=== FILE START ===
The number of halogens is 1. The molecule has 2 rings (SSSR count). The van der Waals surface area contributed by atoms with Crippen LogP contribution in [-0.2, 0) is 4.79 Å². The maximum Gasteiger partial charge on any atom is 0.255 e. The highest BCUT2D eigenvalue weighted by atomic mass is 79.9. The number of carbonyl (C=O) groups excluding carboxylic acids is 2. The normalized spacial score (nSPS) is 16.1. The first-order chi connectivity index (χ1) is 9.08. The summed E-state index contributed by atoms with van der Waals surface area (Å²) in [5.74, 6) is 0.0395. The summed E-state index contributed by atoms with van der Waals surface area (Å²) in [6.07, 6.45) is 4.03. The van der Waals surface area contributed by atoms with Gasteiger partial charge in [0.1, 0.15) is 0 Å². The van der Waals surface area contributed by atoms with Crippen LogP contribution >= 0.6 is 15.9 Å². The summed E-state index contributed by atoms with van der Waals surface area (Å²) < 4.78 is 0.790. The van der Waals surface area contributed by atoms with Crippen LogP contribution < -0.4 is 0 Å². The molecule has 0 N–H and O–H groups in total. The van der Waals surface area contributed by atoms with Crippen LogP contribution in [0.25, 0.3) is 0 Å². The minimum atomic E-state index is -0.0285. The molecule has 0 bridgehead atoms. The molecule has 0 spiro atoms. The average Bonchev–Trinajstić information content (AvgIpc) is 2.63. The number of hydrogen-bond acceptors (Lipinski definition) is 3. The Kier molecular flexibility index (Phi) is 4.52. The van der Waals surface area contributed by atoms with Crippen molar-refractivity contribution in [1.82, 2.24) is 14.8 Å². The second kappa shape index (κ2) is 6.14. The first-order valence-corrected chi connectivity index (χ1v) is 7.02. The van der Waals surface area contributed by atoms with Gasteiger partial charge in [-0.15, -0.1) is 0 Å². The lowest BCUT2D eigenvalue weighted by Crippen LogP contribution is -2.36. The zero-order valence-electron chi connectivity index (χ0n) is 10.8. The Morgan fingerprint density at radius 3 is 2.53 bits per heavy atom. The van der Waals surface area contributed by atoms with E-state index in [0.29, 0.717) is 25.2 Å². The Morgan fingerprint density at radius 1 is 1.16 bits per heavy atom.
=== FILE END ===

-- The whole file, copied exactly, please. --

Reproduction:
The number of halogens is 1. The molecule has 2 rings (SSSR count). The van der Waals surface area contributed by atoms with Crippen LogP contribution in [-0.2, 0) is 4.79 Å². The maximum Gasteiger partial charge on any atom is 0.255 e. The highest BCUT2D eigenvalue weighted by atomic mass is 79.9. The number of carbonyl (C=O) groups excluding carboxylic acids is 2. The normalized spacial score (nSPS) is 16.1. The first-order chi connectivity index (χ1) is 9.08. The summed E-state index contributed by atoms with van der Waals surface area (Å²) in [5.74, 6) is 0.0395. The summed E-state index contributed by atoms with van der Waals surface area (Å²) in [6.07, 6.45) is 4.03. The van der Waals surface area contributed by atoms with Gasteiger partial charge in [0.1, 0.15) is 0 Å². The van der Waals surface area contributed by atoms with Crippen LogP contribution >= 0.6 is 15.9 Å². The summed E-state index contributed by atoms with van der Waals surface area (Å²) < 4.78 is 0.790. The van der Waals surface area contributed by atoms with Crippen LogP contribution < -0.4 is 0 Å². The molecule has 0 N–H and O–H groups in total. The van der Waals surface area contributed by atoms with Crippen LogP contribution in [0.25, 0.3) is 0 Å². The minimum atomic E-state index is -0.0285. The molecule has 0 bridgehead atoms. The molecule has 0 spiro atoms. The average Bonchev–Trinajstić information content (AvgIpc) is 2.63. The number of hydrogen-bond acceptors (Lipinski definition) is 3. The Kier molecular flexibility index (Phi) is 4.52. The van der Waals surface area contributed by atoms with Crippen molar-refractivity contribution in [1.82, 2.24) is 14.8 Å². The second kappa shape index (κ2) is 6.14. The first-order valence-corrected chi connectivity index (χ1v) is 7.02. The van der Waals surface area contributed by atoms with Gasteiger partial charge in [-0.15, -0.1) is 0 Å². The lowest BCUT2D eigenvalue weighted by Crippen LogP contribution is -2.36. The zero-order valence-electron chi connectivity index (χ0n) is 10.8. The Morgan fingerprint density at radius 3 is 2.53 bits per heavy atom. The van der Waals surface area contributed by atoms with E-state index in [0.29, 0.717) is 25.2 Å². The Morgan fingerprint density at radius 1 is 1.16 bits per heavy atom.